Quorn Foods Inc., which makes substitutes for products including mince and sausages, has agreed to clearly label Mycoprotein which can cause an allergic reaction in rare cases. Mycoprotein is made using the Fusarium venenatum fungus in vats, similarly to yoghurt and beer.
The US campaign group the Centre for Science in the Public Interest (CSPI) claimed that around 2,500 consumers have complained of experiencing adverse reactions after eating Quorn products, including anaphylactic shock and vomiting, according to the Daily Mail.
In one such case in June 2013, 11-year-old Miles Bengco from California ate a Quorn “Turk’y Burger” for dinner, and died the next morning.
His mother was aware that he had a mould allergy, but did not know that Quorn Food Inc.'s trademarked Mycoprotein is a type of fungus, Food Safety News reported.
Quorn has accused the legal team representing the Bengcos of making “false and unfounded” allegations. The firm has also commented that its products are “benign as a potato” and accused the CSPI of “deceiving the public”.
The change comes after a consumer named Kimberly Birbrower filed a civil lawsuit on behalf of anyone in the US who bought a Quorn product between January 2012 and December 2016.
Reports say the firm pay up to $1.35m in legal fees to Ms Birbrower, and establish a settlement fund of $2.5m to repay customers misled by the labelling, although the firm itself said no figures have yet been finalised.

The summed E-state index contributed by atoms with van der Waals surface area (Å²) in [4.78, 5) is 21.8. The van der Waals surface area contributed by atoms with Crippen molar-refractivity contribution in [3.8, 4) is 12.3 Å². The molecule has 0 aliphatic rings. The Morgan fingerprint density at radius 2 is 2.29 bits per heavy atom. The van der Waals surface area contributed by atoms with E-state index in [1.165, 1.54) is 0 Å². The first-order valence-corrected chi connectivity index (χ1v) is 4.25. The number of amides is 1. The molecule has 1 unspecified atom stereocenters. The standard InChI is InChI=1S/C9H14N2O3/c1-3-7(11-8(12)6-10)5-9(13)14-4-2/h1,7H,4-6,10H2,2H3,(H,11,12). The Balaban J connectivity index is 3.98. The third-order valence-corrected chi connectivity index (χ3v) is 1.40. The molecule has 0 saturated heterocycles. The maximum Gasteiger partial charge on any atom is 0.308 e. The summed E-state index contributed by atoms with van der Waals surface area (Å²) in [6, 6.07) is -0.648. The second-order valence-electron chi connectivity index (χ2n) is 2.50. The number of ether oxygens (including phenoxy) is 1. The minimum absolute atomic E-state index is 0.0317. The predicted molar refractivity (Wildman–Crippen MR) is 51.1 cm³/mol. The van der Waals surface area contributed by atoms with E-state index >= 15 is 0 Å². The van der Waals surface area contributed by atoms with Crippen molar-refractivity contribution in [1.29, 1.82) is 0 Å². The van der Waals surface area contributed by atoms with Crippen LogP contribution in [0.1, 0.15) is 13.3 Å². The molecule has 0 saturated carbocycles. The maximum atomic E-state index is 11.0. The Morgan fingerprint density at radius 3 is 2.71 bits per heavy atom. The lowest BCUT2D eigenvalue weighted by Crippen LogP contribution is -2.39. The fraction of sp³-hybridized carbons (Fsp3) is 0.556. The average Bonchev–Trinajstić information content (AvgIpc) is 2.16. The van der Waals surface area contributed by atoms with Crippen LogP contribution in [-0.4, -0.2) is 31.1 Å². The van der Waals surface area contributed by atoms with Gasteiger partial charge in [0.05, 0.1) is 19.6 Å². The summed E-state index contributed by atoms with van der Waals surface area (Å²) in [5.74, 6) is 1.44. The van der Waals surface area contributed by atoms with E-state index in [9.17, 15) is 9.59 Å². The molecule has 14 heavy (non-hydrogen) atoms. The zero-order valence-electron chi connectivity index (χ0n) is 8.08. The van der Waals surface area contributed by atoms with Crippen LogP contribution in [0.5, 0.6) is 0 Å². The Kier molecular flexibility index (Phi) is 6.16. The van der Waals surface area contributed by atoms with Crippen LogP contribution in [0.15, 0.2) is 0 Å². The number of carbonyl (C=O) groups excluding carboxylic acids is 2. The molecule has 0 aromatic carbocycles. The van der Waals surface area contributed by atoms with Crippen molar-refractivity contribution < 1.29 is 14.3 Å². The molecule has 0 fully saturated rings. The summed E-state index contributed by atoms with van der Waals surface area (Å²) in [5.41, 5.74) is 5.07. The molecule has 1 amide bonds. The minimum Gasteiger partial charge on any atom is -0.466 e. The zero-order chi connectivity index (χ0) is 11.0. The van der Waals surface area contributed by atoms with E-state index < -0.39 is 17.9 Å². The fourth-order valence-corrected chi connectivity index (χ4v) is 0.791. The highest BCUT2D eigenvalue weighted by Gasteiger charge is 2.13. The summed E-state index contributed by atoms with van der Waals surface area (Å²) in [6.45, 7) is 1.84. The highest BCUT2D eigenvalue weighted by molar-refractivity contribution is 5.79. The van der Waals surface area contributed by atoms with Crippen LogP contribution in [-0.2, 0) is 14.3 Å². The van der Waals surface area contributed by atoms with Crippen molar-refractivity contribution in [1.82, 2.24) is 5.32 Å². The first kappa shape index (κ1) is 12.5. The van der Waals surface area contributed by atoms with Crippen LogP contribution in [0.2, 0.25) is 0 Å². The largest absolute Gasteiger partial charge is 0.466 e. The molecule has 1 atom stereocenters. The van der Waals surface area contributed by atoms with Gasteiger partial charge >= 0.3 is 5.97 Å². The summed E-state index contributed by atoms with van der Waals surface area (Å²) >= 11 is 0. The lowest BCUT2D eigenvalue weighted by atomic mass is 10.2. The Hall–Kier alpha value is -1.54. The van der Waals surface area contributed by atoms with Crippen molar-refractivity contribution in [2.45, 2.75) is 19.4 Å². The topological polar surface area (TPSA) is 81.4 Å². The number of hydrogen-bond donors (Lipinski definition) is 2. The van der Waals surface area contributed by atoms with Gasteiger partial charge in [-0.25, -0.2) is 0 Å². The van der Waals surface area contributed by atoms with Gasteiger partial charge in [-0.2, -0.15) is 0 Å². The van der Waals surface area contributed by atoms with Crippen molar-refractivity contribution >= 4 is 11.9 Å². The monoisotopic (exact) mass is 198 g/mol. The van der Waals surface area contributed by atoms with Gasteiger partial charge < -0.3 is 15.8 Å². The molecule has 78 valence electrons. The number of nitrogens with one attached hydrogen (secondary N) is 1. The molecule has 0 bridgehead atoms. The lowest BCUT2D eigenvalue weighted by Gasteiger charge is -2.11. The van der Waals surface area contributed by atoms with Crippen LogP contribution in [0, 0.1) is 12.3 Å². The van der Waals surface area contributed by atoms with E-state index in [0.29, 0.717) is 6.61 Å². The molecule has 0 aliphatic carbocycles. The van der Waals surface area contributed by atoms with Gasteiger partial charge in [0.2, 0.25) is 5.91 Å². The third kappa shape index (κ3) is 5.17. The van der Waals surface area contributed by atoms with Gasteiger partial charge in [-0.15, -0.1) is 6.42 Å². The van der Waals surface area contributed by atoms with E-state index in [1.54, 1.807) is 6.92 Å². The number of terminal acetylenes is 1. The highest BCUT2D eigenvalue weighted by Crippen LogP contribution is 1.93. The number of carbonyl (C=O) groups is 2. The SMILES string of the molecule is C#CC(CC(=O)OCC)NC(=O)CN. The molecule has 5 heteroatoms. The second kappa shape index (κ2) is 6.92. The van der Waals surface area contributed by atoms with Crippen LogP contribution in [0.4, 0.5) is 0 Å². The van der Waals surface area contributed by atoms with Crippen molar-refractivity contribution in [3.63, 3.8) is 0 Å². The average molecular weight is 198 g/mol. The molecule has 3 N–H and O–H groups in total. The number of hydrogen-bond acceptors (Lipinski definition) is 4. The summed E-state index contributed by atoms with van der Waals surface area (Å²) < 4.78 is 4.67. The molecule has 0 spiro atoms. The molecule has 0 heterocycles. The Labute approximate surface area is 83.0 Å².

Quorn products containing the fungus in the US must now be labelled with the statement: “Mycoprotein is a mold (member of the fungi family). There have been rare cases of allergic reactions to products that contain mycoprotein.”
There is no link between the class action lawsuit and the death of Miles Bengco.
Kevin Brennan, the chief executive of Quorn, said that Mycoprotein has been clearly marked with a warning on UK packaging for years and that its safety record is “exceptional”.
A spokesperson for the company said: "We continuously update and evolve our labelling across all markets, including the US, and advise consumers to be mindful of their personal sensitivities when introducing Quorn into their diet, and have updated our packaging to explain possible sensitivities some may have when eating Quorn, despite reactions to Quorn products being significantly less common than foods such as soy, nuts and shellfish.
"Quorn products are made in North Yorkshire and have been enjoyed by UK consumers for more than 30 years. It complies with all required UK regulatory and international regulatory standards. Our products are eaten in one in five UK households each year.
"Quorn’s main ingredient, Mycoprotein, is not classified as an allergen in any of the 16 countries where it is currently sold. The UK Food Standards Agency states that 'between 1 in 100,000 to 200,000 people will react' or be intolerant to Quorn products. By comparison, one in 200 people are thought to be intolerant to soy."
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